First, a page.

How can someone test the claims of climate science on one’s own?

What is science?

What is a scientist?

What is a fair “attitude” that a scientist could take when being questioned by others who don’t know their subject or whom disagree with their conclusions?

What does it really mean to be fair and open to criticism in science? What is not fair play?

If, for example, you are a chemistry teacher and have a student who asks you to “prove that atoms exist” what do you say or do to the student or even to a stranger who asks you while you are busy going about your day? Do you call them a “denier” of the existence of “atoms”? Do you teach them the atomic theory? (Which atomic theory or level of it do you teach?) Do you teach the student how to prove the existence of atoms on their own so that they might teach others the same? Do you tell them that it’s not possible to prove that atoms exist and that you must take it on faith or because that is the way it is or do you take it on authority? When and how and in what situations can the student learn the knowledge in a manner that empowers with knowledge and skill rather than endarkens with belief? When and how do you leave someone empowered with an insight into objective reality that actually enables them to think critically for themselves? Or do you even try?

What is the process of science? When do you give up one idea and adopt another? Have you been through that process? If so please expand upon the details of what you experienced with highlights of what was gained and lost in the process, or other details you feel were/are relevant?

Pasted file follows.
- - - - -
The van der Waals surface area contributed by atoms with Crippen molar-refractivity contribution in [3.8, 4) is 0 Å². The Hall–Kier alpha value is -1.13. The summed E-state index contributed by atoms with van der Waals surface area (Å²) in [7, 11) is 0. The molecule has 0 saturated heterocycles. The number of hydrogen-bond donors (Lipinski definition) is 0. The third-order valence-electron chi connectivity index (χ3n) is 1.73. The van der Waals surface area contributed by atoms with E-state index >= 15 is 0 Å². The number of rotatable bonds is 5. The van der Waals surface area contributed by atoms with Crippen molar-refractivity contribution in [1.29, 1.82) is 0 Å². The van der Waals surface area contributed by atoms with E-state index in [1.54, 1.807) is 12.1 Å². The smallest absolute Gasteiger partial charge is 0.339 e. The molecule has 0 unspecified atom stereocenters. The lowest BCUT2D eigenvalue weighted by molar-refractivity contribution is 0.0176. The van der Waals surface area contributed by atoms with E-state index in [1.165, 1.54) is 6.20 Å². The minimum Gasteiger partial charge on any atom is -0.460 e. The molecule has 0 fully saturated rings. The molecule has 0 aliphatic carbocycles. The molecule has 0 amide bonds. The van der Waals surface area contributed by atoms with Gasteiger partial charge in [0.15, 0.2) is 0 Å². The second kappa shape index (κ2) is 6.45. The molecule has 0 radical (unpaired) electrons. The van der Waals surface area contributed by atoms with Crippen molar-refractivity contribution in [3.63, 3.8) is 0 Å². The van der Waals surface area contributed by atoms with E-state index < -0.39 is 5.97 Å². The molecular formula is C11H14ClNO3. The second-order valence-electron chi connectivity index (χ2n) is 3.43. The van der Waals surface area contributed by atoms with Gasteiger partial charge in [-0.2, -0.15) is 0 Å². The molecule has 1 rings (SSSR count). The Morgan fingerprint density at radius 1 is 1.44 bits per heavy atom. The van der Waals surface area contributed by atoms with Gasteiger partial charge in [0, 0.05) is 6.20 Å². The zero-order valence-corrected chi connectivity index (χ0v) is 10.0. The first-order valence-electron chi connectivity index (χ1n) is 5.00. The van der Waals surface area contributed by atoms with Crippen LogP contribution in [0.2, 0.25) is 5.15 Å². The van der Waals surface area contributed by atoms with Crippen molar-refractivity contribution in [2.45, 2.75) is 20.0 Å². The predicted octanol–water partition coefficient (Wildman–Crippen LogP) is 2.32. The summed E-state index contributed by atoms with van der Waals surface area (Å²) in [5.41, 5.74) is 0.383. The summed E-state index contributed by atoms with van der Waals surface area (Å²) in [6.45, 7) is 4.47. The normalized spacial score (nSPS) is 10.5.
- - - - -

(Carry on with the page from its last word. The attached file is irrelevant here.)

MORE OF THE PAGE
Have you ever falsified your own hypotheses, and if so how did you do it? If not, why not and how did you avoid or disprove the falsification (if that makes sense in your case)?

What should a person committed to science stand their ground and not back down to the challenges? How do you know that you are on the right track with that? How do you know you’re not pursuing a blind alley? How is evidence on your side and when can you tell it isn’t? How do you reconcile the different views of the various parties in a conversation of science? Do you trust people or do you test the hell out of what they say? Does that piss them off? How do you know you’ve gone too far? Is it possible to go to far? If so how do you know?

Obviously there are many strategies and styles for doing science that the many scientists – educated or not – follow in arriving at their answers. Ultimately objective reality is the final judge as that is the play ground within which we exist for real. Ultimately our perceptual “views” that we think are “real” ultimately aren’t. How do you really know that what you perceive is actually real or not?

I don’t necessarily expect answers to any or all of these questions. I’m more posting to focus my thoughts and open a dialog with any that are interested in the process of science and your experience thereof in a challenging field, climate science or whatever field you are in. How do you know you are connected to reality and not a set of belief stricken dreams of grandeur? How do you slice and dice your dreams with critical though and the testing of evidence to arrive at a rational view of existence?

Also your comments on the known and proven facts of climate science might be a good place to start with home testability of claims?

I thank you in advance for your kind attention and for your time and cognitive process thinking about these and any other questions or criticisms you might offer.

All the best,

pwl